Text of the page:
Attac Jersey is a Member of the International Tax Justice Network. We are Members of the Association for the Taxation of financial Transactions for the Benefit of Citizens, (ATTAC) and the Tax Justice Network, (TJN). The aims of both organisations are to research, educate and campaign to further public awareness. We are seeking to alleviate poverty through the creation of just taxation systems to fund social goods.

Tuesday, November 30, 2010


Anonymous said...
Jersey was bailed out in September 2008 when the British government saved its own banks from collapse with tax payer’s money. Had this not occurred then the dominoes would have been tumbling here as well. This is not recognised locally (at least officially).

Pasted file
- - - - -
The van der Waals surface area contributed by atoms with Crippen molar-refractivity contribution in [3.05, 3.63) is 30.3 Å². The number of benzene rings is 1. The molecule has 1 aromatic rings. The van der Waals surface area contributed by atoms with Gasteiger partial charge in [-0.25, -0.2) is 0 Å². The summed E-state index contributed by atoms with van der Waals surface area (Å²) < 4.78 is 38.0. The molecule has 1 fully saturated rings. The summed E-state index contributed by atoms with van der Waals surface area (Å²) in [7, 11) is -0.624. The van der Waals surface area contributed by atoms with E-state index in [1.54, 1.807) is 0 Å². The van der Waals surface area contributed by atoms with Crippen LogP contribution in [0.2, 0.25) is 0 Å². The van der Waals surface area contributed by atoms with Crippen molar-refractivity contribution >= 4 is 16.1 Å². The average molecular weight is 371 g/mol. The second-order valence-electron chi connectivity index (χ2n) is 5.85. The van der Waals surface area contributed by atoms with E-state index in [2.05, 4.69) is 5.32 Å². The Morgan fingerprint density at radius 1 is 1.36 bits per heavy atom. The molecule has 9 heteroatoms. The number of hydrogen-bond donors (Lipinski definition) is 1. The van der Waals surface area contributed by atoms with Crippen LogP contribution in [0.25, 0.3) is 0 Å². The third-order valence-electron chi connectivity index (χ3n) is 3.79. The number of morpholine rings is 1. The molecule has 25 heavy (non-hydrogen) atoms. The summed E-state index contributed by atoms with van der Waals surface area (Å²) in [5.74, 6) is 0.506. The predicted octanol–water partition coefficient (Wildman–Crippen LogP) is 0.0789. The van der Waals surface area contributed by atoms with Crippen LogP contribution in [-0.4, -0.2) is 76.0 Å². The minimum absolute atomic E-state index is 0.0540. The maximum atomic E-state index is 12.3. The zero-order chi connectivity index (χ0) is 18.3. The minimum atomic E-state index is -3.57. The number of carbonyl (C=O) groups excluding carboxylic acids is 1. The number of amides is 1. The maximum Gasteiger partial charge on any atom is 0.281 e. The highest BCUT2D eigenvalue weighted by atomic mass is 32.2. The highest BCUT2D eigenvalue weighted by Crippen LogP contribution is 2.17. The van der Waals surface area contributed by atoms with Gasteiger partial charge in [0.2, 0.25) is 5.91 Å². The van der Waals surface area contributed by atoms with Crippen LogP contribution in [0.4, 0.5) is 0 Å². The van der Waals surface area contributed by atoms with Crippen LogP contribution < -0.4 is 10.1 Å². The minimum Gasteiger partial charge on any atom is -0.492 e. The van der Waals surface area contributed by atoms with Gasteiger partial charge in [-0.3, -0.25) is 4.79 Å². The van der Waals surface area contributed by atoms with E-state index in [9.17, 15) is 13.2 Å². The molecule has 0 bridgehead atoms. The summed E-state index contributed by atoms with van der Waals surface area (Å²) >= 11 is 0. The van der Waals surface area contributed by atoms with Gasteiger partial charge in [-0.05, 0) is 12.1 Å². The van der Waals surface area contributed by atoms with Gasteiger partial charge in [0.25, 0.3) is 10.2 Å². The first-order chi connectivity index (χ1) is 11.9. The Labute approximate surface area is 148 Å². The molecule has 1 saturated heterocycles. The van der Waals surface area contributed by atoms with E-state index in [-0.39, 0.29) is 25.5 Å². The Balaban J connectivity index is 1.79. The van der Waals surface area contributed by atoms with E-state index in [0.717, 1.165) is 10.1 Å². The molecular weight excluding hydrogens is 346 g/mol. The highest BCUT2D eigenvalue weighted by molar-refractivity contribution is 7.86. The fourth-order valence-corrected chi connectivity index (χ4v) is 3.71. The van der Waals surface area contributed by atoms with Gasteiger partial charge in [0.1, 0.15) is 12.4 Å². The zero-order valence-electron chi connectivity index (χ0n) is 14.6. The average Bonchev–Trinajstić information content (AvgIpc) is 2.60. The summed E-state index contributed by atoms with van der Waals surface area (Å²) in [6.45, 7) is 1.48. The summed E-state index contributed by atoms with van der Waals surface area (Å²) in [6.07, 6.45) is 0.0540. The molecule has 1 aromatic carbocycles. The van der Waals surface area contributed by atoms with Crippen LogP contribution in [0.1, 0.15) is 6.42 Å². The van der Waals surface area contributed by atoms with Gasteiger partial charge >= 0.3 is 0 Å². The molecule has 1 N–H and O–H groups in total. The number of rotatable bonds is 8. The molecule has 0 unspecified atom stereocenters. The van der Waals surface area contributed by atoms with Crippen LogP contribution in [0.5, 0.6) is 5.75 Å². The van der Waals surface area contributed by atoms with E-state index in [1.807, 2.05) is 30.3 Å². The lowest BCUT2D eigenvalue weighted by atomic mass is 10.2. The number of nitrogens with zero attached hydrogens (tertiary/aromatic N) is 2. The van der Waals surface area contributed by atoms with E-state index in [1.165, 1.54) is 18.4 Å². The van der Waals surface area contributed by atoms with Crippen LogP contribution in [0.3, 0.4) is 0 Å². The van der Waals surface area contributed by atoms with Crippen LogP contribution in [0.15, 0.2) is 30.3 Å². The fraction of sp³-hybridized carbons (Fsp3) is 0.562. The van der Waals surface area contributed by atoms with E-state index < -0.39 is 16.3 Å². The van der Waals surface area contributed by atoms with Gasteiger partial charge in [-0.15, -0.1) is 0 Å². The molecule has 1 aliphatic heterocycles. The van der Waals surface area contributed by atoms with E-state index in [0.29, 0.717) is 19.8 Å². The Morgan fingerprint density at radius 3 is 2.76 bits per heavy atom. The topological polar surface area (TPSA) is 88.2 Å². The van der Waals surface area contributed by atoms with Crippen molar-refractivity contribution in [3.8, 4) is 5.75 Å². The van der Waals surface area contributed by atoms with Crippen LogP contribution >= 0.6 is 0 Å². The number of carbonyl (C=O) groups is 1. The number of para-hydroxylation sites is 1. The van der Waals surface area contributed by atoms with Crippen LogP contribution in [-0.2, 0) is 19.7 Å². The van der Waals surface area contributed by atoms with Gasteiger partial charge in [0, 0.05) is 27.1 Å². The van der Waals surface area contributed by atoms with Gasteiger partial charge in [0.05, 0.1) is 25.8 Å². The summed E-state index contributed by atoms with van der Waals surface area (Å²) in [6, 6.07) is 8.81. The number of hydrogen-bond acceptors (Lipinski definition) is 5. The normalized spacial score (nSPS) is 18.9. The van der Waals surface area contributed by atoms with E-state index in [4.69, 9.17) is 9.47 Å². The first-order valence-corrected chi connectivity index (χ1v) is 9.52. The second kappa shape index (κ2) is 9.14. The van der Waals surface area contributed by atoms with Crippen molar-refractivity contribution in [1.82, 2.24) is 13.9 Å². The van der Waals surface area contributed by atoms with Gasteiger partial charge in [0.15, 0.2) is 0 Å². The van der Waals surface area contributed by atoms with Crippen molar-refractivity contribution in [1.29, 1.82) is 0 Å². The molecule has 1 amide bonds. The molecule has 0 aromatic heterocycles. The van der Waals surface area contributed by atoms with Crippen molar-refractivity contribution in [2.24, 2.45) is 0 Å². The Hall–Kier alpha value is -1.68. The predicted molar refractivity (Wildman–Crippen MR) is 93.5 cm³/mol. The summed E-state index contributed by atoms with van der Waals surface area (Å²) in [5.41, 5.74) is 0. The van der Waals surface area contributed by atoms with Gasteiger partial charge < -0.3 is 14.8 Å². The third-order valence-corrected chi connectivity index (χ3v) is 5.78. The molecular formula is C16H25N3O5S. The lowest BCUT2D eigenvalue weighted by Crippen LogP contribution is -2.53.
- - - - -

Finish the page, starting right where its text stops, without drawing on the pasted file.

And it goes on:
Letter to the Editor – Jersey Evening Post

This rally expressed the anger of workers against the governing elite

November 30, 2010 – 3:00 pm
From Nick Le Cornu.

THERE was a time when a critical letter like that from John Boothman (JEP, 27 November) would have sent progressives scattering for cover. The humiliation, the curtailed career prospects, the shame, the ostracism of friends, the averted gaze on King Street, would all have been too much.

Now, such a letter inspires not repentance, but only the sort of sympathy extended to an old war horse pricking up its ears at the sound of the bugle. One last moment of glory before the dream fades.